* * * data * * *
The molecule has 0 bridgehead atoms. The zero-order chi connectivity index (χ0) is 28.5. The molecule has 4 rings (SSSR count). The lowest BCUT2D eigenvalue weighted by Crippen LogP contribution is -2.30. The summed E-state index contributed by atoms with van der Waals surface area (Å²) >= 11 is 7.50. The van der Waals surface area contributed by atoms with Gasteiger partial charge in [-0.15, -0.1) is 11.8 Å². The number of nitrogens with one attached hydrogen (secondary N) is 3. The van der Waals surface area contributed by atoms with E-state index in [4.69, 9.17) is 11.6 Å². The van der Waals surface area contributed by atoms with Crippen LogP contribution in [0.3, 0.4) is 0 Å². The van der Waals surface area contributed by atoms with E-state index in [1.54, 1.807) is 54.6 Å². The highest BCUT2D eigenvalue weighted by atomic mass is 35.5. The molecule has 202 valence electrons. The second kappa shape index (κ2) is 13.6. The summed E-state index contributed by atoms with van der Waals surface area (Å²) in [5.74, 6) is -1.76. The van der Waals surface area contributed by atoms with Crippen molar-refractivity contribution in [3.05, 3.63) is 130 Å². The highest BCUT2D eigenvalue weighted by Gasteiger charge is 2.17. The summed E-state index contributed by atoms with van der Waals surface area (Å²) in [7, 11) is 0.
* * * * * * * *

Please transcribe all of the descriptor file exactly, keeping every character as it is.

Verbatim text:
The molecule has 0 bridgehead atoms. The zero-order chi connectivity index (χ0) is 28.5. The molecule has 4 rings (SSSR count). The lowest BCUT2D eigenvalue weighted by Crippen LogP contribution is -2.30. The summed E-state index contributed by atoms with van der Waals surface area (Å²) >= 11 is 7.50. The van der Waals surface area contributed by atoms with Gasteiger partial charge in [-0.15, -0.1) is 11.8 Å². The number of nitrogens with one attached hydrogen (secondary N) is 3. The van der Waals surface area contributed by atoms with E-state index in [4.69, 9.17) is 11.6 Å². The van der Waals surface area contributed by atoms with Crippen LogP contribution in [0.3, 0.4) is 0 Å². The van der Waals surface area contributed by atoms with E-state index in [1.54, 1.807) is 54.6 Å². The highest BCUT2D eigenvalue weighted by atomic mass is 35.5. The molecule has 202 valence electrons. The second kappa shape index (κ2) is 13.6. The summed E-state index contributed by atoms with van der Waals surface area (Å²) in [5.74, 6) is -1.76. The van der Waals surface area contributed by atoms with Crippen molar-refractivity contribution in [3.05, 3.63) is 130 Å². The highest BCUT2D eigenvalue weighted by Gasteiger charge is 2.17. The summed E-state index contributed by atoms with van der Waals surface area (Å²) in [7, 11) is 0.